Pedro Molina

Die Wiedergeburt des Nationalstaats

CAMBRIDGE; MASS.: Einer der Grundmythen unserer Zeit ist, dass die Globalisierung den Nationalstaat zur Bedeutungslosigkeit verdammt habe. Die Revolution im Transport- und Kommunikationswesen, so hören wir, habe Grenzen eingedampft und die Welt schrumpfen lassen. Neue Regierungsmodi – von transnationalen Regulierungsnetzen über internationale zivilgesellschaftliche Organisationen bis hin zu multilateralen Institutionen – würden die nationalen Gesetzgeber überwinden und ersetzen. Die nationale Politik sei angesichts der globalen Märkte weitgehend machtlos.

Die globale Finanzkrise hat diesen Mythos zerschmettert. Wer hat denn die Banken gerettet, für Liquidität gesorgt, Steuerimpulse gesetzt und die Sicherheitsnetze für die Arbeitslosen zur Verfügung gestellt, um eine eskalierende Katastrophe aufzuhalten? Wer ist dabei, die Regeln für die Aufsicht und Regulierung der Finanzmärkte umzuschreiben, um zu verhindern, dass sich die Situation wiederholt? Wen betrachten die Menschen als hauptverantwortlich für alles, das schief geht? Die Antwort ist immer die gleiche: die nationalen Regierungen. Die G20, der Internationale Währungsfonds und der Baseler Ausschuss für Bankenaufsicht waren überwiegend Nebenschauplätze.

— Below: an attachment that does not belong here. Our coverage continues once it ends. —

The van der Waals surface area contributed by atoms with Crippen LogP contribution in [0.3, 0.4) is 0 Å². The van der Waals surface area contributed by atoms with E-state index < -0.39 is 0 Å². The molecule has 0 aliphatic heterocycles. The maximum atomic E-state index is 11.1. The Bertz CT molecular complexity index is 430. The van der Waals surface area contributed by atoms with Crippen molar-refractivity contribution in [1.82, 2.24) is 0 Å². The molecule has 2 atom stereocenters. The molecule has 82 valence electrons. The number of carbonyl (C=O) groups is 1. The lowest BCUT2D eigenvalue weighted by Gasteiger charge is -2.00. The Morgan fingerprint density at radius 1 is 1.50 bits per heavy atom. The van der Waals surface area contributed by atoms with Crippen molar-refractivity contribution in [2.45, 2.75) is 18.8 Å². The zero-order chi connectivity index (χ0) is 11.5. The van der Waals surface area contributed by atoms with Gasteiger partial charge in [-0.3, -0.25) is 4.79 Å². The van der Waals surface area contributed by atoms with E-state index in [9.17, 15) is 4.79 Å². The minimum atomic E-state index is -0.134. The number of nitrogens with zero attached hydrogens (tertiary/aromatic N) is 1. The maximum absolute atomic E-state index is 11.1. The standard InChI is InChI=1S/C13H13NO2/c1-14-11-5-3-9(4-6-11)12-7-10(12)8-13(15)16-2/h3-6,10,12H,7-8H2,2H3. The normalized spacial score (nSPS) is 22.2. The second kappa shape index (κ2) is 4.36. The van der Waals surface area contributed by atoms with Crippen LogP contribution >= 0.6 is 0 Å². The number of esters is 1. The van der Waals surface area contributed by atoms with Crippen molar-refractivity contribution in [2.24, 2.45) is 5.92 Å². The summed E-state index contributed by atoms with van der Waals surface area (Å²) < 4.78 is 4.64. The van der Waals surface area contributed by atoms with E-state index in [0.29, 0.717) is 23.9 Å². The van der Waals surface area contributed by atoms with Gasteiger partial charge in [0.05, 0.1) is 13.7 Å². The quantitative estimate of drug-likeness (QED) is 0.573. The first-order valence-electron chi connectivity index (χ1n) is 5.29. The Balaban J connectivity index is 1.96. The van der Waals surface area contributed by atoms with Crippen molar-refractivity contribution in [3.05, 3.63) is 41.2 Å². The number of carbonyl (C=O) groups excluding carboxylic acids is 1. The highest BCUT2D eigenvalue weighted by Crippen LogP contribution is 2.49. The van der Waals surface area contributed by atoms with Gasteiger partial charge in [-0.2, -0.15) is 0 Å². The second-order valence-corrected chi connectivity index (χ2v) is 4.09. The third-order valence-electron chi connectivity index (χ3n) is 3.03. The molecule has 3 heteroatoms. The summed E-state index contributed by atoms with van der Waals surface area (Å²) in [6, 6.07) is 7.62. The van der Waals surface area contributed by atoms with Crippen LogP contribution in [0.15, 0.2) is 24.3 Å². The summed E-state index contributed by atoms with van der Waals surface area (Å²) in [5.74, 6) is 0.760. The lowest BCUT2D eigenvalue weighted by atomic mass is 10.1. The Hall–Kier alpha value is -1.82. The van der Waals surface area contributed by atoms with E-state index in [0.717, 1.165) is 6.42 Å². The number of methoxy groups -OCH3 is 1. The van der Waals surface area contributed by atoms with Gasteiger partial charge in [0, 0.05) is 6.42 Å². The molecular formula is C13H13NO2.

Selbst in Europa, wo die regionalen Institutionen vergleichsweise stark sind, werden die politischen Entscheidungen überwiegend von nationalen Interessen und nationalen Politikern bestimmt – primär von Bundeskanzlerin Angela Merkel. Wäre Merkel in Bezug auf die stark verschuldeten Länder Europas weniger sparverliebt gewesen und hätte sie es geschafft, ihre Wähler von der Notwendigkeit eines anderen Ansatzes zu überzeugen, hätte sich die Krise in der Eurozone ganz anders entwickelt.

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